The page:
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George Takei

George Takei
Usage Conditions Apply
Artist
Grav Weldon, born 1971
Sitter
George Hosato Takei, born 20 Apr 1937
Date
April 16, 2013 (printed 2020)
Type
Photograph
Medium
Inkjet print
Dimensions
Image/Sheet: 40.6 × 40.6 cm (16 × 16")
Topic
Exterior
Nature & Environment\Clouds
Costume\Dress Accessory\Eyeglasses
Equipment\Camera
Costume\Dress Accessory\Eyeglasses\Sunglasses
Nature & Environment\Animal\Insect\Butterfly
Equipment\Podium
Costume\Dress Accessory\Belt
George Hosato Takei: Male
George Hosato Takei: Performing Arts\Performer\Actor
George Hosato Takei: Society and Social Change\Reformer\Activist
Portrait
Place
United States\Arkansas\Desha\Rohwer
Credit Line
National Portrait Gallery, Smithsonian Institution
Restrictions & Rights
Usage conditions apply
Copyright
© 2013 Grav Weldon
Object number
NPG.2019.116
Exhibition Label
Born Los Angeles, California
When George Takei made his debut as helmsman Hikaru Sulu on Star Trek in 1966, he became the first Asian American to play a major, nonstereotyped character in a U.S. television series. Takei appeared in almost every episode of the short-lived but wildly popular series, as well as in all six of its feature films released between 1979 and 1991.
Earlier in life, during World War II, Takei and his family were imprisoned in Japanese American internment camps in Arkansas and California. This photograph was taken when Takei returned to one of these camps, in Rohwer, Arkansas, for a dedication ceremony of the Jerome-Rohwer Interpretive Museum and Visitor Center. Takei’s experiences as an internee inspired his 2015 Broadway musical, Allegiance. Long active in politics and civic affairs, he “came out” in 2005 and continues to advocate for LGBTQ+ and social justice issues through his large social media following.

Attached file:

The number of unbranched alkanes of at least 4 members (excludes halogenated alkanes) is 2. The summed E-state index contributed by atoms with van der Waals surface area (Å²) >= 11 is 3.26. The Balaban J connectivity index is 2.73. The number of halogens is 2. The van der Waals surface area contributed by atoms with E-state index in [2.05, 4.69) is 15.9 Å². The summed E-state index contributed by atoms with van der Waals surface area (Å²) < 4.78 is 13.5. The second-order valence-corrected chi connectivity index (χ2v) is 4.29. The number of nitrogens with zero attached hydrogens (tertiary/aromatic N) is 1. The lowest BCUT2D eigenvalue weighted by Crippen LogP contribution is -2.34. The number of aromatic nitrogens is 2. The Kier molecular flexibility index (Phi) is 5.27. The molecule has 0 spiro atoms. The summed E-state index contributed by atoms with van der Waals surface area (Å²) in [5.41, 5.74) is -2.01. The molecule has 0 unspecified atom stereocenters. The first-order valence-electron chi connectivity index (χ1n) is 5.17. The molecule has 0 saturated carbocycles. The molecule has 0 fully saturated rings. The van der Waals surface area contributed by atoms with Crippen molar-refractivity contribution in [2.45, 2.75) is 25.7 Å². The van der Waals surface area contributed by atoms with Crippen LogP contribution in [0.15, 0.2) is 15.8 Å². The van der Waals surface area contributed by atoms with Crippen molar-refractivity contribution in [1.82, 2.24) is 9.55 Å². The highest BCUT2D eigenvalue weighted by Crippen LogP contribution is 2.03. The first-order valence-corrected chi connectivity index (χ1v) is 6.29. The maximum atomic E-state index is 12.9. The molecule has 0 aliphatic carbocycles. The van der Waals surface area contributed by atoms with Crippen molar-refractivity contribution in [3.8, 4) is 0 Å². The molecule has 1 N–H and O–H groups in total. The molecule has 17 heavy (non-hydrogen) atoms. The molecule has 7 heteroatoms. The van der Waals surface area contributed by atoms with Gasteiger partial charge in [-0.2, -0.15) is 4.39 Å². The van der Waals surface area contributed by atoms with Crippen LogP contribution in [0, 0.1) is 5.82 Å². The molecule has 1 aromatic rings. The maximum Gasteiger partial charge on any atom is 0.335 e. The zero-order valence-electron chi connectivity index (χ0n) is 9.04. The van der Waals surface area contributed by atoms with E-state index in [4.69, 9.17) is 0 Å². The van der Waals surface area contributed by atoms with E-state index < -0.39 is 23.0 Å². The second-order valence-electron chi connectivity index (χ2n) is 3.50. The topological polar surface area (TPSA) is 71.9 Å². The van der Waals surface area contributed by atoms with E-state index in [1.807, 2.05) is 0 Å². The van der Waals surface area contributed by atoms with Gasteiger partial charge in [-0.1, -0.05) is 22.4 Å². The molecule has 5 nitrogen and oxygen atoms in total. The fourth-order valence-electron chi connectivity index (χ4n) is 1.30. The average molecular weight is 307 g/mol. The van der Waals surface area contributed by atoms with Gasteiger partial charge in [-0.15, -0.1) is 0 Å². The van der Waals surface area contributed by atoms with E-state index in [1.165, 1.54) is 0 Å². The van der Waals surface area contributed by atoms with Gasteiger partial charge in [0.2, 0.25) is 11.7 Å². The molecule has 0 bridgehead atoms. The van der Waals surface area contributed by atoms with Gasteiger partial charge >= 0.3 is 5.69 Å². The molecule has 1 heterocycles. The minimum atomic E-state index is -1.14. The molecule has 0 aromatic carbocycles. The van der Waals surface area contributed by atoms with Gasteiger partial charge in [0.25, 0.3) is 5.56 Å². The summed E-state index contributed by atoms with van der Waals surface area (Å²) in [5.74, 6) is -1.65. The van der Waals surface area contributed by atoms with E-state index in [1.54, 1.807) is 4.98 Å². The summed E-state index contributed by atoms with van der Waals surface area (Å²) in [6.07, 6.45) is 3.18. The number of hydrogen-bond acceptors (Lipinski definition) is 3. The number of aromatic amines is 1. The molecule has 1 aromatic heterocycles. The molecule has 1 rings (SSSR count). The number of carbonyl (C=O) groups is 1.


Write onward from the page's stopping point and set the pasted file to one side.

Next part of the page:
Nacido en Los Ángeles, California
Cuando debutó en 1966 como el piloto Hikaru Sulu en Star Trek, George Takei fue el primer asiáticoamericano que interpretó un personaje importante libre de estereotipos en una serie televisiva estadounidense. Takei participó en casi todos los episodios de la serie, corta pero sumamente popular, así como en sus seis películas derivadas entre 1979 y 1991.
En su niñez, durante la 2da Guerra Mundial, Takei y su familia fueron prisioneros en campos de internamiento para japoneses-americanos en Arkansas y California. Esta fotografía fue tomada cuando regresó a uno de esos campos en Rohwer, Arkansas, para la inauguración del Museo Interpretativo y Centro de Visitantes Jerome-Rohwer. Las experiencias de reclusión de Takei inspiraron su musical Allegiance (Lealtad), presentado en Broadway en 2015. Activo por largo tiempo en el ámbito político y cívico, Takei hizo pública su homosexualidad en 2005 y continúa abogando por la justicia social y los derechos LGBTQ+ con una influyente presencia en las redes sociales.
Data Source
National Portrait Gallery
Exhibition
The Struggle for Justice Refresh
On View
NPG, West Gallery 220